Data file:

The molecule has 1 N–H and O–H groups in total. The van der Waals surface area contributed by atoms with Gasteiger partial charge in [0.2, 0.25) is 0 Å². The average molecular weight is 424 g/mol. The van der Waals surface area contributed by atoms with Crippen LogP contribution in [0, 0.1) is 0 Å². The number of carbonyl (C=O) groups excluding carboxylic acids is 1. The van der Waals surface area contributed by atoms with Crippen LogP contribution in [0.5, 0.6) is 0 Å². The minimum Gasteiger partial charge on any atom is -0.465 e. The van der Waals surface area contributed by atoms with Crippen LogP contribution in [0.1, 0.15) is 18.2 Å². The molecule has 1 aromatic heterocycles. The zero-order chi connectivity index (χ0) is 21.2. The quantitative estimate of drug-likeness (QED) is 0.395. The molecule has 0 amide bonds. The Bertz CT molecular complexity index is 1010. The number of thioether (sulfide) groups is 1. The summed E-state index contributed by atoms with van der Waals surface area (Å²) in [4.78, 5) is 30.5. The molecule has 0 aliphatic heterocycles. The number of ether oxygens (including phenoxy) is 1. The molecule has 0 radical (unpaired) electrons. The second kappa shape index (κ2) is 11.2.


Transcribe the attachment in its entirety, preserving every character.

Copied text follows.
The molecule has 1 N–H and O–H groups in total. The van der Waals surface area contributed by atoms with Gasteiger partial charge in [0.2, 0.25) is 0 Å². The average molecular weight is 424 g/mol. The van der Waals surface area contributed by atoms with Crippen LogP contribution in [0, 0.1) is 0 Å². The number of carbonyl (C=O) groups excluding carboxylic acids is 1. The van der Waals surface area contributed by atoms with Crippen LogP contribution in [0.5, 0.6) is 0 Å². The minimum Gasteiger partial charge on any atom is -0.465 e. The van der Waals surface area contributed by atoms with Crippen LogP contribution in [0.1, 0.15) is 18.2 Å². The molecule has 1 aromatic heterocycles. The zero-order chi connectivity index (χ0) is 21.2. The quantitative estimate of drug-likeness (QED) is 0.395. The molecule has 0 amide bonds. The Bertz CT molecular complexity index is 1010. The number of thioether (sulfide) groups is 1. The summed E-state index contributed by atoms with van der Waals surface area (Å²) in [4.78, 5) is 30.5. The molecule has 0 aliphatic heterocycles. The number of ether oxygens (including phenoxy) is 1. The molecule has 0 radical (unpaired) electrons. The second kappa shape index (κ2) is 11.2.